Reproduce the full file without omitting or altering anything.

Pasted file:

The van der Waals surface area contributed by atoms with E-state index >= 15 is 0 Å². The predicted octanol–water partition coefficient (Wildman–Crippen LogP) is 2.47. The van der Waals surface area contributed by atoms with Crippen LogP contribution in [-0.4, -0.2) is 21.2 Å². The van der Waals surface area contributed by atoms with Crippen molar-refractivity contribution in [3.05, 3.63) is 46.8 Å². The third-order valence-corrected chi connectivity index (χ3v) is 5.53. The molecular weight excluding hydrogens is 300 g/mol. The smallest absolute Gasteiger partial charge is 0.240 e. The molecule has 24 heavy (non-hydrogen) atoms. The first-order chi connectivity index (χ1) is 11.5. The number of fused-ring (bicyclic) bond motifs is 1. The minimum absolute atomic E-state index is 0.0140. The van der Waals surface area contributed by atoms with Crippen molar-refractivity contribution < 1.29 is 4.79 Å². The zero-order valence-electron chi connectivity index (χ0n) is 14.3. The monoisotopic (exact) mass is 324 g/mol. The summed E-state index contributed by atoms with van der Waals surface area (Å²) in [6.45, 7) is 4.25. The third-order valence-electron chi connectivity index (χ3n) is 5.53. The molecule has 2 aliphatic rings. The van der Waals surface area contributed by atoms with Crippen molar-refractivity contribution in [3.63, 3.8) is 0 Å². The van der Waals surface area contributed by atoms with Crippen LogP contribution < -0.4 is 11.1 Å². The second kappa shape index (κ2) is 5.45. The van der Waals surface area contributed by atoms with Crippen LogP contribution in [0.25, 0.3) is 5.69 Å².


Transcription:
The van der Waals surface area contributed by atoms with E-state index >= 15 is 0 Å². The predicted octanol–water partition coefficient (Wildman–Crippen LogP) is 2.47. The van der Waals surface area contributed by atoms with Crippen LogP contribution in [-0.4, -0.2) is 21.2 Å². The van der Waals surface area contributed by atoms with Crippen molar-refractivity contribution in [3.05, 3.63) is 46.8 Å². The third-order valence-corrected chi connectivity index (χ3v) is 5.53. The molecular weight excluding hydrogens is 300 g/mol. The smallest absolute Gasteiger partial charge is 0.240 e. The molecule has 24 heavy (non-hydrogen) atoms. The first-order chi connectivity index (χ1) is 11.5. The number of fused-ring (bicyclic) bond motifs is 1. The minimum absolute atomic E-state index is 0.0140. The van der Waals surface area contributed by atoms with Crippen molar-refractivity contribution < 1.29 is 4.79 Å². The zero-order valence-electron chi connectivity index (χ0n) is 14.3. The monoisotopic (exact) mass is 324 g/mol. The summed E-state index contributed by atoms with van der Waals surface area (Å²) in [6.45, 7) is 4.25. The third-order valence-electron chi connectivity index (χ3n) is 5.53. The molecule has 2 aliphatic rings. The van der Waals surface area contributed by atoms with Crippen molar-refractivity contribution in [3.63, 3.8) is 0 Å². The van der Waals surface area contributed by atoms with Crippen LogP contribution < -0.4 is 11.1 Å². The second kappa shape index (κ2) is 5.45. The van der Waals surface area contributed by atoms with Crippen LogP contribution in [0.25, 0.3) is 5.69 Å².